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DAY OF LEARNING
Making of a Nation: Jewish Immigration 1820 - 1920
with Professor Hasia Diner, Paul And Sylvia Steinberg Professor of American Jewish History, Professor of Hebrew,
Interim Director of Glucksman Ireland House NYU
Immigration is one of the hottest topics in our country today. In this full day program, Professor Diner, one of the foremost historians of American immigration, will delve into the following topics:
• Causes, nature, demographics, and effects of immigration
• The human dimension: immigrant stories
• The effects of changing government policy
• American Jews and Blacks 1915-1935
• Myths vs. facts
• An exploration of where other immigrants went and why
Monday, September 3
9:30 AM - 3:30 PM
Adat Shalom Recontructionist Congregation
7727 Persimmon Tree Lane, Bethesda, MD 20817
Advance Registration is now closed. At the door registration will open Monday at 9:30 AM.
9:30 AM: Registration opens. 12:15 PM: Lunch (A kosher lunch is included.)
(Coffee and morning nosh.) 1:00 PM: Session #3
10:00 AM: Session #1 2:00 PM: Break
11:00 AM: Break 2:15 PM: Session #4
11:15 AM: Session #2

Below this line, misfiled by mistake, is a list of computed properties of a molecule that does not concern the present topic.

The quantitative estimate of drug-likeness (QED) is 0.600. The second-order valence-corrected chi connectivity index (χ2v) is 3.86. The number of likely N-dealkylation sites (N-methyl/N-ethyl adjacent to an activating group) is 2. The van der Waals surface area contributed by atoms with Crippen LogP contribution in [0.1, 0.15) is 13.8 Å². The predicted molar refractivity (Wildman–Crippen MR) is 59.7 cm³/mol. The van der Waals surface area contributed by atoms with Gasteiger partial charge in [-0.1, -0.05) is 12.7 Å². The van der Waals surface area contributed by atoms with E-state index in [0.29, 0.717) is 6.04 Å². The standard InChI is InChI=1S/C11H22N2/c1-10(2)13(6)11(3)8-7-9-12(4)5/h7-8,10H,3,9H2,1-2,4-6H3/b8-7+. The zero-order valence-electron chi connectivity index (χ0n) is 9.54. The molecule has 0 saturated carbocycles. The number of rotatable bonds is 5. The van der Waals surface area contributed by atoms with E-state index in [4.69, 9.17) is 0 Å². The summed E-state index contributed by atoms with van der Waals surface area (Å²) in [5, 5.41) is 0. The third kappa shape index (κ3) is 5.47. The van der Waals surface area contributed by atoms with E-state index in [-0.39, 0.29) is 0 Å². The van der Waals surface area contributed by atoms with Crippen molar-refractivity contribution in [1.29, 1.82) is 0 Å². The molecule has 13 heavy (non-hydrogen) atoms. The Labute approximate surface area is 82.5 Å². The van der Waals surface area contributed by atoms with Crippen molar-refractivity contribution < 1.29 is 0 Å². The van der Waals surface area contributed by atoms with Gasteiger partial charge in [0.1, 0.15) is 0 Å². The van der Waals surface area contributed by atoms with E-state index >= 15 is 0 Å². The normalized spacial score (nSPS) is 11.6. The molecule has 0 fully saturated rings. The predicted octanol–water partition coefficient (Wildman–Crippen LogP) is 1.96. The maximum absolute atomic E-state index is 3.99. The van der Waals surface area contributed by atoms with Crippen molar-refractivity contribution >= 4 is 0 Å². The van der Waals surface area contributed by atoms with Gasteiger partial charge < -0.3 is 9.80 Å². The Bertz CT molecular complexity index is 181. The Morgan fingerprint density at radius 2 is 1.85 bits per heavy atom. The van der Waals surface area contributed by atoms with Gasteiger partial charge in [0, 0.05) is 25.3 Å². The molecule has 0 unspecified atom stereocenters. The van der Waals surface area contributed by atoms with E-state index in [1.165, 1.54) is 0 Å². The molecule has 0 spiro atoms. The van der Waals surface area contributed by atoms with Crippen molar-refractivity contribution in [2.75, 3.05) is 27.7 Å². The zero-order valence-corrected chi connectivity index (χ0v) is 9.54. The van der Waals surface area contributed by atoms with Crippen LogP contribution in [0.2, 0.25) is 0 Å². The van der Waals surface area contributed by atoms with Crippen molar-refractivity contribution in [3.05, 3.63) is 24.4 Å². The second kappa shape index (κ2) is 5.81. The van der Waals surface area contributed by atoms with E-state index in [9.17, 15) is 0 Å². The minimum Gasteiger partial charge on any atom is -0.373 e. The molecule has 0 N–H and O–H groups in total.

Professor Hasia Diner is a scholar of American Jewish history. She received her Bachelor of Arts degree from the University of Wisconsin at Madison in 1968 and her doctorate from the University of Illinois in 1975. In 1975 Diner became an instructor in history at the University of Maryland, College Park; she served as a research associate at Radcliffe College from 1978 to 1980. From 1980 to 1984 she taught at the American University in Washington, D.C., and then from 1984 to 1996 was professor of history in the Department of American Studies at the University of Maryland. In 1996 Diner became the Paul S. and Sylvia Steinberg Professor of American Jewish History at New York University, and she was appointed as director of the Goldstein-Goren Center for American Jewish History at New York University in 2003. Her many books and articles explore various aspects of immigration, identity, women's experience, and relationships between, for example, Jewish Americans and African Americans.
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